Thursday, November 29, 2007

Were marker pile sites built all at once?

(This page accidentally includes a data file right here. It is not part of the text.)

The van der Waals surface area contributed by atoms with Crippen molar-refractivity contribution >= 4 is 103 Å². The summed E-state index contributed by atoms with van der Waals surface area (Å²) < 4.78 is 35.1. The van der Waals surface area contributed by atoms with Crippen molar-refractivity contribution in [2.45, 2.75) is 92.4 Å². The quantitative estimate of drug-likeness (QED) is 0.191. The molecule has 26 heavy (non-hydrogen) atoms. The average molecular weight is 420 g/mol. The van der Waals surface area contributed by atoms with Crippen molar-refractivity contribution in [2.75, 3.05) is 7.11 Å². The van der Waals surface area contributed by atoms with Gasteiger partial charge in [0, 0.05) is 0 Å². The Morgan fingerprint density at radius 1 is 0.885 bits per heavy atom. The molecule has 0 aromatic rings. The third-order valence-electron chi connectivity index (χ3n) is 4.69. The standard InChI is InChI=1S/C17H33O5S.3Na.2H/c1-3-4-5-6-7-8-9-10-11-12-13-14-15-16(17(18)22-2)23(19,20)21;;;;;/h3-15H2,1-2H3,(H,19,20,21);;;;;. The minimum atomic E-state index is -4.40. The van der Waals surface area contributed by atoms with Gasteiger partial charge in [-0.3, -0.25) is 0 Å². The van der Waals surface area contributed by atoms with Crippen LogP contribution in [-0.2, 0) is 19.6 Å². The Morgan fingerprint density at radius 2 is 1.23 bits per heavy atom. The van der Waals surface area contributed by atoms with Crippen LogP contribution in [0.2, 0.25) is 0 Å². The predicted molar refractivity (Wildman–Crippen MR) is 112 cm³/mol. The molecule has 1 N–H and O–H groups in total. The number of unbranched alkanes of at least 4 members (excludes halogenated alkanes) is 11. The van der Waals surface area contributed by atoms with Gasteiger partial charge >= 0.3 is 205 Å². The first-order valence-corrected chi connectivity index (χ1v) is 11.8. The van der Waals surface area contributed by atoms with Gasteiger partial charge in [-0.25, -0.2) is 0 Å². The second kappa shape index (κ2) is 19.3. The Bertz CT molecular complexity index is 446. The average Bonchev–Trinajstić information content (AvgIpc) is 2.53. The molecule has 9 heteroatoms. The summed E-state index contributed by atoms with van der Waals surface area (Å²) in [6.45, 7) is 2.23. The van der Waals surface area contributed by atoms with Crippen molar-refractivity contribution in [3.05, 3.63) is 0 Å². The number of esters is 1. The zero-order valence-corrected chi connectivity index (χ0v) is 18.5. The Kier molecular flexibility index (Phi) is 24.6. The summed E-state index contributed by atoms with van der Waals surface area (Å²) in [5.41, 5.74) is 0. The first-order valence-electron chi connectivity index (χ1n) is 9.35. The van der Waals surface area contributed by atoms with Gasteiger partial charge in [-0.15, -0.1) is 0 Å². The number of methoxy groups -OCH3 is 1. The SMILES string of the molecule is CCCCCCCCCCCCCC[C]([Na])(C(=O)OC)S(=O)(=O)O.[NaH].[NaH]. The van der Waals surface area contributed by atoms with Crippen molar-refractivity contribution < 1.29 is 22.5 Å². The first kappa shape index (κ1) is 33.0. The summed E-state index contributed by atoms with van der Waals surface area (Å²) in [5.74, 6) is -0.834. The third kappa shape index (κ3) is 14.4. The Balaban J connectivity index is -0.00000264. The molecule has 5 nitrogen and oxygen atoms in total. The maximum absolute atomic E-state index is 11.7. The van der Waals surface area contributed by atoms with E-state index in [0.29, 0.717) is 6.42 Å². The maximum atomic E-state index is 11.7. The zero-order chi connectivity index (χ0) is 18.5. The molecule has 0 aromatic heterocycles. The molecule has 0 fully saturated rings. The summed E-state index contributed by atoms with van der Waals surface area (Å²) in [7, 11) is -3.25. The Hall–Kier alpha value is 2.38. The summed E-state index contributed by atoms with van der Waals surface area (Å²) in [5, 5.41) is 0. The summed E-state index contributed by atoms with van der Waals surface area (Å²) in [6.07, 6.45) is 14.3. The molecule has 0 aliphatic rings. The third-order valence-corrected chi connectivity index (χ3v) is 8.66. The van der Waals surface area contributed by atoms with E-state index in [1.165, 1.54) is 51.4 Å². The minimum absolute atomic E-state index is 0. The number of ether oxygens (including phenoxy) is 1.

A couple of conversations recently caused me to think more about whether the "plan" that one sees at a marker pile/grid site was created by a single planner or by a group of people, possibly at different times. On the face of it, a single plan suggests a single planner. But I have been challenged to re-think this and some other possibilities include: different planners at different times adding to a site, or people at roughly the same time all following the same principles. I do not like the second possibility as it would be more likely to create a site with visible non-uniformities. But then I start thinking about some of the sites I have seen and realize that some have different parts - the Ashland sites I visited last winter (click here and if you have a moment, watch the videos) seemed to include multiple centers with radiating lines of rock piles, and there is no reason not to imagine different people constructing the sites areound different centers. Then last weekend at that "old favorite" site in Stow, there look to be a patchwork of grids, with a couple of piles sitting between patches and being part of more than one grid. This again is a non-uniformity at a single site allow for the possibility of different builders. Then this weekend, I saw something suggesting the site had been used for a long time and added to by different people. At first (I imagine) the bedrock outcrops lined up in a desirable way. After that lines of rock piles, more or less evenly space, were built in parallel (but not quite) with the line of the outcrops. Still later other lines of piles were added; so that today, when I explore, I can see fresh piles in good shape forming lines, side by side with other lines made from piles so old as to be entirely buried in the soil - almost indestinguishable from the outcrops. This picture does not do it justice (these sites are hard to photo) but it shows two parallel lines of piles: the closest pile and the next one are on a line that slants off to the upper right. A little behind and to the left of that line you can see a second line parallel to the first - there is kind of a ridge there of buried rock piles.